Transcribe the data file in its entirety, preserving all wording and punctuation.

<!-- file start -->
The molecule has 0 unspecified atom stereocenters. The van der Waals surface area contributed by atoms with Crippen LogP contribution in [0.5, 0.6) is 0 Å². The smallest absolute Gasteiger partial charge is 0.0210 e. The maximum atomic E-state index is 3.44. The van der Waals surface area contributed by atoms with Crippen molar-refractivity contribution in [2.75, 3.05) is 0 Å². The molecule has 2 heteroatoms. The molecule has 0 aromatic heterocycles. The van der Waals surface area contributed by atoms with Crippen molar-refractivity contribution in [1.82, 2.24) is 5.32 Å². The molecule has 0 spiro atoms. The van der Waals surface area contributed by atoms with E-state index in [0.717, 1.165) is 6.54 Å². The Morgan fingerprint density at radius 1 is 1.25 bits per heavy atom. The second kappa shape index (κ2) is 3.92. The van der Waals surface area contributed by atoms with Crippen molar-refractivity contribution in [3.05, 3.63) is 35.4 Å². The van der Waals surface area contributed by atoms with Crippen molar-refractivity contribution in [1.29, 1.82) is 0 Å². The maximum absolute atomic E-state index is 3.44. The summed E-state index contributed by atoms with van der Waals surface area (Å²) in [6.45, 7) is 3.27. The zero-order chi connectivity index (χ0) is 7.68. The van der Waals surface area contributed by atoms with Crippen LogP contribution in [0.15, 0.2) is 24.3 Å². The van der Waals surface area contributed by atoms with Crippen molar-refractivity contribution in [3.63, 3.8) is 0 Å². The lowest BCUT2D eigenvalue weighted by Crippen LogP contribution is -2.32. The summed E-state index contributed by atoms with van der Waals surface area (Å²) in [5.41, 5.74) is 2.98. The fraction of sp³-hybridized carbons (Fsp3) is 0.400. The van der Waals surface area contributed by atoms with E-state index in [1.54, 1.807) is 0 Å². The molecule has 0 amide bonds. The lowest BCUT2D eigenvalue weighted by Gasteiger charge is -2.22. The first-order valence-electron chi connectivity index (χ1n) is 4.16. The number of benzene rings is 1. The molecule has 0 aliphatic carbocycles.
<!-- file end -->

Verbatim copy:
The molecule has 0 unspecified atom stereocenters. The van der Waals surface area contributed by atoms with Crippen LogP contribution in [0.5, 0.6) is 0 Å². The smallest absolute Gasteiger partial charge is 0.0210 e. The maximum atomic E-state index is 3.44. The van der Waals surface area contributed by atoms with Crippen molar-refractivity contribution in [2.75, 3.05) is 0 Å². The molecule has 2 heteroatoms. The molecule has 0 aromatic heterocycles. The van der Waals surface area contributed by atoms with Crippen molar-refractivity contribution in [1.82, 2.24) is 5.32 Å². The molecule has 0 spiro atoms. The van der Waals surface area contributed by atoms with E-state index in [0.717, 1.165) is 6.54 Å². The Morgan fingerprint density at radius 1 is 1.25 bits per heavy atom. The second kappa shape index (κ2) is 3.92. The van der Waals surface area contributed by atoms with Crippen molar-refractivity contribution in [3.05, 3.63) is 35.4 Å². The van der Waals surface area contributed by atoms with Crippen molar-refractivity contribution in [1.29, 1.82) is 0 Å². The maximum absolute atomic E-state index is 3.44. The summed E-state index contributed by atoms with van der Waals surface area (Å²) in [6.45, 7) is 3.27. The zero-order chi connectivity index (χ0) is 7.68. The van der Waals surface area contributed by atoms with Crippen LogP contribution in [0.15, 0.2) is 24.3 Å². The van der Waals surface area contributed by atoms with Crippen molar-refractivity contribution in [3.63, 3.8) is 0 Å². The lowest BCUT2D eigenvalue weighted by Crippen LogP contribution is -2.32. The summed E-state index contributed by atoms with van der Waals surface area (Å²) in [5.41, 5.74) is 2.98. The fraction of sp³-hybridized carbons (Fsp3) is 0.400. The van der Waals surface area contributed by atoms with E-state index in [1.54, 1.807) is 0 Å². The molecule has 0 amide bonds. The lowest BCUT2D eigenvalue weighted by Gasteiger charge is -2.22. The first-order valence-electron chi connectivity index (χ1n) is 4.16. The number of benzene rings is 1. The molecule has 0 aliphatic carbocycles.